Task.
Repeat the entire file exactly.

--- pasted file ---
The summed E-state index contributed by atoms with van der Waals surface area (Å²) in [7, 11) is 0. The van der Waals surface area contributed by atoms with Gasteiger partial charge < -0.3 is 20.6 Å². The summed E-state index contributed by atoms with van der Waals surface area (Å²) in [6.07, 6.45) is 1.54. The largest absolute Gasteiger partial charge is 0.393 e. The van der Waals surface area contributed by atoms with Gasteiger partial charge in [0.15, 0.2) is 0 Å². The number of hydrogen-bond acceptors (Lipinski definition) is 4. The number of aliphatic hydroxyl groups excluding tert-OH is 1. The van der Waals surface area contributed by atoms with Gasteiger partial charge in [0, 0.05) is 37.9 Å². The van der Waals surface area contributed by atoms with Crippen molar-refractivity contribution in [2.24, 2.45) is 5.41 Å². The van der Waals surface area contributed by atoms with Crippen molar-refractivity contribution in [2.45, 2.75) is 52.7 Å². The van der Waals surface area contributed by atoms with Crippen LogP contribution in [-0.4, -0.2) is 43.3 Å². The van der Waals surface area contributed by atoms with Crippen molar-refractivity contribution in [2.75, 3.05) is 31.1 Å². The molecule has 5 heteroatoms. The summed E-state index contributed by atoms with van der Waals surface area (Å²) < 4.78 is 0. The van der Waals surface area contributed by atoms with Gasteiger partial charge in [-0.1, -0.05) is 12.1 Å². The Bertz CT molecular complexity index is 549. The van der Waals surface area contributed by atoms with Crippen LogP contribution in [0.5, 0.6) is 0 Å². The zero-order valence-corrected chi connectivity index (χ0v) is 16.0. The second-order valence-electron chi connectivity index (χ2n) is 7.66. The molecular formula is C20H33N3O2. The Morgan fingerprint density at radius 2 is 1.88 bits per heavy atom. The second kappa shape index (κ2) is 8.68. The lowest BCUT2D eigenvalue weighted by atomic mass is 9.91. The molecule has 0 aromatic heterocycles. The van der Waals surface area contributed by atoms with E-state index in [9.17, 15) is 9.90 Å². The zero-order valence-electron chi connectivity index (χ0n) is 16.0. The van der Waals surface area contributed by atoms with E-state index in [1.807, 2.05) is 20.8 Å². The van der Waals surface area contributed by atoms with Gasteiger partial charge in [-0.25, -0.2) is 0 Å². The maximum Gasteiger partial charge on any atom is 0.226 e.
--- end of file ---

The summed E-state index contributed by atoms with van der Waals surface area (Å²) in [7, 11) is 0. The van der Waals surface area contributed by atoms with Gasteiger partial charge < -0.3 is 20.6 Å². The summed E-state index contributed by atoms with van der Waals surface area (Å²) in [6.07, 6.45) is 1.54. The largest absolute Gasteiger partial charge is 0.393 e. The van der Waals surface area contributed by atoms with Gasteiger partial charge in [0.15, 0.2) is 0 Å². The number of hydrogen-bond acceptors (Lipinski definition) is 4. The number of aliphatic hydroxyl groups excluding tert-OH is 1. The van der Waals surface area contributed by atoms with Gasteiger partial charge in [0, 0.05) is 37.9 Å². The van der Waals surface area contributed by atoms with Crippen molar-refractivity contribution in [2.24, 2.45) is 5.41 Å². The van der Waals surface area contributed by atoms with Crippen molar-refractivity contribution in [2.45, 2.75) is 52.7 Å². The van der Waals surface area contributed by atoms with Crippen LogP contribution in [-0.4, -0.2) is 43.3 Å². The van der Waals surface area contributed by atoms with Crippen molar-refractivity contribution in [2.75, 3.05) is 31.1 Å². The molecule has 5 heteroatoms. The summed E-state index contributed by atoms with van der Waals surface area (Å²) < 4.78 is 0. The van der Waals surface area contributed by atoms with Gasteiger partial charge in [-0.1, -0.05) is 12.1 Å². The Bertz CT molecular complexity index is 549. The van der Waals surface area contributed by atoms with Crippen LogP contribution in [0.5, 0.6) is 0 Å². The zero-order valence-corrected chi connectivity index (χ0v) is 16.0. The second-order valence-electron chi connectivity index (χ2n) is 7.66. The molecular formula is C20H33N3O2. The Morgan fingerprint density at radius 2 is 1.88 bits per heavy atom. The second kappa shape index (κ2) is 8.68. The lowest BCUT2D eigenvalue weighted by atomic mass is 9.91. The molecule has 0 aromatic heterocycles. The van der Waals surface area contributed by atoms with E-state index in [9.17, 15) is 9.90 Å². The zero-order valence-electron chi connectivity index (χ0n) is 16.0. The van der Waals surface area contributed by atoms with E-state index in [1.807, 2.05) is 20.8 Å². The van der Waals surface area contributed by atoms with Gasteiger partial charge in [-0.25, -0.2) is 0 Å². The maximum Gasteiger partial charge on any atom is 0.226 e.